There, too, is the history of who came before them: the Letteremairrener people. Or of what came before that: the flora and fauna, the geology and geography of the Tamar Valley, which too is not as it once was.

    Wherever I find myself in this world – peering into portraits in the Uffizi Gallery, for example, or listening to mariachi music at a restaurant in San Diego – I am still the extension of that memory too. I am not entirely who I once was, but I am still the boy who found chocolate eggs in the garden. I find myself scrounging around for stories with the same enthusiasm.

    For people may change their places, but it is more true that places have changed us. That we belong to the places that we spend most of our time in – especially in childhood.

     

    Last week, I wrote a short history of the town of Beaconsfield - once known as Brandy Creek.

  • Dense Connections

    Dense Connections

    Ten million years ago, this valley was formed by volcanic and glacial forces.

    A long time after that, humans came to the island. They were largely nomadic societies, and certainly passed through the Tamar Valley, although the evidence of what they did for their thousands of years here – what they witnessed of climatic change, how their beliefs adapted to the world changing around them – is sadly missing.

    English explorers George Bass and Matthew Flinders came through the Bass Strait in 1798, and in 1805, the recently-created British settlements of George Town and York Town were moved down the river to Launceston. One of the island’s chief surveyors, George Prideaux Harris, reckoned it was “the finest country in the world, as beautiful a country in appearance as I ever saw.”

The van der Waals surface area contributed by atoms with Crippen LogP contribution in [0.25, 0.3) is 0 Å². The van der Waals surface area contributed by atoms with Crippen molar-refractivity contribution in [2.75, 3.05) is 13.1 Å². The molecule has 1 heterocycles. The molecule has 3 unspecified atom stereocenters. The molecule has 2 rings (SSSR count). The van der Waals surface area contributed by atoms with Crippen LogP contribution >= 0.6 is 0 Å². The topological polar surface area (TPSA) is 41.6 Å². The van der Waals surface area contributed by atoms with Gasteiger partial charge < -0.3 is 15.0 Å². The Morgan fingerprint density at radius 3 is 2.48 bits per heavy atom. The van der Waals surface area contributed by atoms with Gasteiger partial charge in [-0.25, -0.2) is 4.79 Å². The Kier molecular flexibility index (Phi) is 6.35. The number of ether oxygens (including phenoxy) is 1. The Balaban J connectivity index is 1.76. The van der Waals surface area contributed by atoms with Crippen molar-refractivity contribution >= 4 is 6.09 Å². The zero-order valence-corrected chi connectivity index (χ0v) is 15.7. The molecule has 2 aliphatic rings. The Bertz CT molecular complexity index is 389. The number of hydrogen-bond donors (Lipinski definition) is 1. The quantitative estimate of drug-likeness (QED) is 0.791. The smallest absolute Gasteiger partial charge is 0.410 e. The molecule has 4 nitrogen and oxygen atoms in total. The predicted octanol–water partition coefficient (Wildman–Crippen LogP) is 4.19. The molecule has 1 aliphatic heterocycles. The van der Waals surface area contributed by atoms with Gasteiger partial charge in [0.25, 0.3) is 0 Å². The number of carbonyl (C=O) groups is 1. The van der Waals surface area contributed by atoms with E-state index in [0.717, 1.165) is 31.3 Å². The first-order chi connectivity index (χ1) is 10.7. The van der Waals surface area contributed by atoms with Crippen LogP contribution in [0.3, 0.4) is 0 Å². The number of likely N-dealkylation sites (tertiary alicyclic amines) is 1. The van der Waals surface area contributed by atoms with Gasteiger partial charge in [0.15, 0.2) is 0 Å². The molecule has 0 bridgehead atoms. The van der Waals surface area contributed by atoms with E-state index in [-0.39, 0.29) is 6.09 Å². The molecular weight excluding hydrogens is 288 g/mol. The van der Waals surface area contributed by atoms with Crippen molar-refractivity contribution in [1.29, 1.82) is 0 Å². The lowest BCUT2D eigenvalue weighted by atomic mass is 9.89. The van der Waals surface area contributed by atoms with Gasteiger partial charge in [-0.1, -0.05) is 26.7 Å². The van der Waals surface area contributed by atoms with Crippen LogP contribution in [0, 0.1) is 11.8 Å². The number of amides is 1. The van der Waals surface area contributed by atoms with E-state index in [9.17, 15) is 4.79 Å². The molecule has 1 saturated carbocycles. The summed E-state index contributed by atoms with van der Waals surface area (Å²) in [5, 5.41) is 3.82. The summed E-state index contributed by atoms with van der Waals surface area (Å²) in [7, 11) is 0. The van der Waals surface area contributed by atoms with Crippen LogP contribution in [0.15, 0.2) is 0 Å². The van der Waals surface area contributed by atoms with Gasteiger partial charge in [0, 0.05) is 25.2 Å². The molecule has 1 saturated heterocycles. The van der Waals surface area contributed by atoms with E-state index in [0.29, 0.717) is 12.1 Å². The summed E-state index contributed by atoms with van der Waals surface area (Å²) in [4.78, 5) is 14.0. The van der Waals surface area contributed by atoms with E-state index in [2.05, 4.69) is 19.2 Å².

Two hundred years later, there are plenty of people in the town of Launceston who would agree. Like every settlement in Tasmania, it hasn’t had an easy run. After a boom in 1850, the economy here has endured prolonged depressions. And with that comes crime, or lack of educational opportunities, or political corruption. Not a few people who live in Launceston today think it’s buggered, as if the emptying of shopfronts is a new thing for us.

    But you don’t have to look very far to find reasons to feel lucky. Many of us do.

    Some of our community go further. There are a rare few who put in hard yards to make this place even better, to fill our town with energy and optimism, to wake us up to the beauty around us.

    Summer’s coming, and I’ll be spending much of it in a house at the end of a street next to the bushland around the Cataract Gorge, where black cockatoos revel in the clear light, above the milky gums and blossoming wattles; at a lower level, fairy-wrens and bandicoots and snakes sneak between twigs and bushes.